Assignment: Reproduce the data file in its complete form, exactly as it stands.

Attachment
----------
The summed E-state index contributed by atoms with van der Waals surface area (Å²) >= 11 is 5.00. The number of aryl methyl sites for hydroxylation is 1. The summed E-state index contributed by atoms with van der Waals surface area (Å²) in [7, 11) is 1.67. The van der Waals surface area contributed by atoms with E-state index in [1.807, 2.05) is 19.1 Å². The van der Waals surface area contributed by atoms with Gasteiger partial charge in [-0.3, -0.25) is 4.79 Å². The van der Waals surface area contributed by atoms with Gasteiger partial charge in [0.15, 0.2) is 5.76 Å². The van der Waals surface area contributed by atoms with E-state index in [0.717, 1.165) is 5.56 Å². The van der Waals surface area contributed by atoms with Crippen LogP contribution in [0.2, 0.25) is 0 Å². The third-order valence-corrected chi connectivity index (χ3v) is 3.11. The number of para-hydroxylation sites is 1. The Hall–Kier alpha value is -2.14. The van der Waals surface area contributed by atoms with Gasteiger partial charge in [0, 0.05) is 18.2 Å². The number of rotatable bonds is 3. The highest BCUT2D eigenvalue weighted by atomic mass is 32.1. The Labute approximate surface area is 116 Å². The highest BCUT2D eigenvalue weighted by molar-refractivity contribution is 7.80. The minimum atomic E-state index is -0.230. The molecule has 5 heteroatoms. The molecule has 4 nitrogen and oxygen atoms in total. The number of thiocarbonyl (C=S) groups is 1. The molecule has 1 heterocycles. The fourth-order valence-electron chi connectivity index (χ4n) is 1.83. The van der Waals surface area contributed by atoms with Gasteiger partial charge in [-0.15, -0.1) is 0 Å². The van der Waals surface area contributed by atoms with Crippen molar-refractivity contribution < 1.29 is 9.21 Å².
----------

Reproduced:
The summed E-state index contributed by atoms with van der Waals surface area (Å²) >= 11 is 5.00. The number of aryl methyl sites for hydroxylation is 1. The summed E-state index contributed by atoms with van der Waals surface area (Å²) in [7, 11) is 1.67. The van der Waals surface area contributed by atoms with E-state index in [1.807, 2.05) is 19.1 Å². The van der Waals surface area contributed by atoms with Gasteiger partial charge in [-0.3, -0.25) is 4.79 Å². The van der Waals surface area contributed by atoms with Gasteiger partial charge in [0.15, 0.2) is 5.76 Å². The van der Waals surface area contributed by atoms with E-state index in [0.717, 1.165) is 5.56 Å². The van der Waals surface area contributed by atoms with Crippen LogP contribution in [0.2, 0.25) is 0 Å². The third-order valence-corrected chi connectivity index (χ3v) is 3.11. The number of para-hydroxylation sites is 1. The Hall–Kier alpha value is -2.14. The van der Waals surface area contributed by atoms with Gasteiger partial charge in [0, 0.05) is 18.2 Å². The number of rotatable bonds is 3. The highest BCUT2D eigenvalue weighted by atomic mass is 32.1. The Labute approximate surface area is 116 Å². The highest BCUT2D eigenvalue weighted by molar-refractivity contribution is 7.80. The minimum atomic E-state index is -0.230. The molecule has 5 heteroatoms. The molecule has 4 nitrogen and oxygen atoms in total. The number of thiocarbonyl (C=S) groups is 1. The molecule has 1 heterocycles. The fourth-order valence-electron chi connectivity index (χ4n) is 1.83. The van der Waals surface area contributed by atoms with Gasteiger partial charge in [-0.15, -0.1) is 0 Å². The van der Waals surface area contributed by atoms with Crippen molar-refractivity contribution < 1.29 is 9.21 Å².